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Why a Verizon iPhone doesn't spell disaster for AT&T

The intense battle between Verizon and AT&T is going to play out for years to come.
The intense battle between Verizon and AT&T is going to play out for years to come.
STORY HIGHLIGHTS
  • A Verizon iPhone will have negative impact on AT&T, but it's not going to break AT&T's back
  • Switching costs are simply too high for vast majority of AT&T customers to jump ship
  • Verizon does have a lot of advantages, like the largest 3G network coverage
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(Mashable) -- Verizon is about to deliver a blow to AT&T when it ends the network's exclusive hold on the iPhone, but it definitely won't be the end of the world for the second largest carrier in the U.S.

Earlier this week, Verizon announced a press event for Tuesday in New York City. All signs indicate that Verizon will introduce the iPhone on its network and launch it in the next few weeks. At this point, nobody should be surprised: it's Apple's worst-kept secret.

Since the news broke about Verizon's event, there has been no shortage of media reports about the potential negative impact of the Verizon iPhone on AT&T. Some of it has devolved into (justifiable) AT&T bashing, and some predict that it'll be a major or even mortal blow to the nation's second largest network.

Let's take a step back and keep some objective perspective, though. While the Verizon iPhone will have a negative impact on AT&T, it's not going to break AT&T's back. The network has been preparing itself for the loss of its iPhone exclusivity contract for a long time. It's ready to do battle with Verizon.

Huge switching fees

While a group of early adopters are likely to burn their contracts and switch to Verizon on day one, the vast majority of people will not. The reason is that the switching costs are simply too high.

AT&T made a smart business decision last year: it bumped up the iPhone's early termination fee. If consumers want to switch, the first fee they will have to pay is the ETF, giving AT&T even more money to pad its profits.

The second fee is the cost of the Verizon iPhone. The AT&T iPhone 4 is based on UMTS 3G technology, while the Verizon iPhone will be based on Verizon's CDMA 3G tech. The result is that consumers will have to buy a new iPhone and a new contract. While they can sell their AT&T iPhones, it won't offset the cost of a new contract and it definitely won't offset the cost of that early termination fee.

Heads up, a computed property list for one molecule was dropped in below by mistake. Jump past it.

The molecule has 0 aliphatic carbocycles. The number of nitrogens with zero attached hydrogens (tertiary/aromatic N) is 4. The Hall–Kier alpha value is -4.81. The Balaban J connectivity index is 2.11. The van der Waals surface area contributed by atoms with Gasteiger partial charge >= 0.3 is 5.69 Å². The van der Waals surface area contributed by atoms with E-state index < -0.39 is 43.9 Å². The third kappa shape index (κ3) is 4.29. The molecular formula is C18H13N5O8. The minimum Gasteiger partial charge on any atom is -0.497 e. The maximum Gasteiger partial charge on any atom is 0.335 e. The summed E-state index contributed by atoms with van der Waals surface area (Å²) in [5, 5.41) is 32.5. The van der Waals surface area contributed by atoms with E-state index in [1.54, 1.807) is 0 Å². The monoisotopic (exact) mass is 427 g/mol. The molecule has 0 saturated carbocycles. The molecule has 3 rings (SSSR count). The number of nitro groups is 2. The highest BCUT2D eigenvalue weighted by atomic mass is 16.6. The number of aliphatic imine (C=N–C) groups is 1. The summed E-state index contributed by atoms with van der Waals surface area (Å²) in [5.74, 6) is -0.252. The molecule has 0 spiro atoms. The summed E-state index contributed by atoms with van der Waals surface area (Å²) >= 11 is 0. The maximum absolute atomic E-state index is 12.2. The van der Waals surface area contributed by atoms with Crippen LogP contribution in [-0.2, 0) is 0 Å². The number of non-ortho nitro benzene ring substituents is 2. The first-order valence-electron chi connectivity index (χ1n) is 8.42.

While some consumers can afford to switch, the vast majority don't have that kind of money and are on family plans that they won't abandon immediately.

There is at least one more switching fee for AT&T users who want to jump to Verizon: the switch from UMTS to CDMA. UMTS is a more prevalent 3G standard for a simple reason: it's a better technology.

AT&T actually does have the fastest 3G network in the U.S. and it does have the advantage of being able to send and receive data and voice at the same time, while the Verizon iPhone will not be able to do data while on a phone call.

We may hate AT&T, but it has a response plan

Of course, people will rightly point out that a faster 3G network means nothing if you can't even connect to 3G in the first place.

Verizon has a lot of advantages over AT&T. It has the largest 3G network coverage in the U.S. More importantly, it doesn't have the distinction of being the nation's most despised wireless carrier.

I basically gave up on my iPhone at CES in Las Vegas this week and relied on my Verizon Droid 2 instead. It's utterly embarrassing that AT&T still has these kinds of problems more than three years since the iPhone's debut.

Oh, and the Verizon iPhone will reportedly offer unlimited data as a slap in AT&T's face.

That's not enough to take down AT&T though, and the carrier is ready to fight back against the Verizon iPhone threat.

When the iPhone 5 rolls out sometime this summer, both networks will pull out all the stops in order to get consumers. Price cuts, heavy advertising and incentive offerings will be plentiful later this year. Verizon is going to take some AT&T customers, but it won't get them without a fight.

At the same time, AT&T is stocking up on some powerful phones to complement the iPhone. Motorola debuted the ATRIX 4G at CES last week, a 1GHz dual-core processing beast that sports a 960540 qHD screen, a 1,930mAH battery and a full GB of RAM. It even has a dock that lets you use your Android phone and a full version of Firefox on the same screen.

It was the best phone to debut at CES, and it is exclusive to AT&T.

The carrier will try to pull away happy Android phone users from Verizon and other networks with competitive contracts and a new line of ridiculously powerful phones. With phones like the ATRIX, Verizon won't be having all the Android fun.

The bottom line

The bottom line is that AT&T isn't going to be hemorrhaging users on Verizon iPhone launch day due to switching costs, and AT&T has strong profits and a strong line of phones, including the iPhone, coming to market this year that will keep it competitive.

The Verizon iPhone isn't likely to change the fate of either company. Instead, the future of both carriers will depend on the speed and strength of their 4G network rollouts.

Verizon has started its 4G rollout and AT&T will begin its 4G launch later this year. AT&T's past sins could be forgiven if it succeeds in rolling out a reliable 4G network, but failure could cement its rather poor reputation.

Yes, the Verizon iPhone will negatively impact AT&T. However, to say that it will put AT&T on the ropes is just silly.

The intense battle between these two carriers is going to play out for years to come, and both have tricks up their sleeves that will continually change the rules of engagement.

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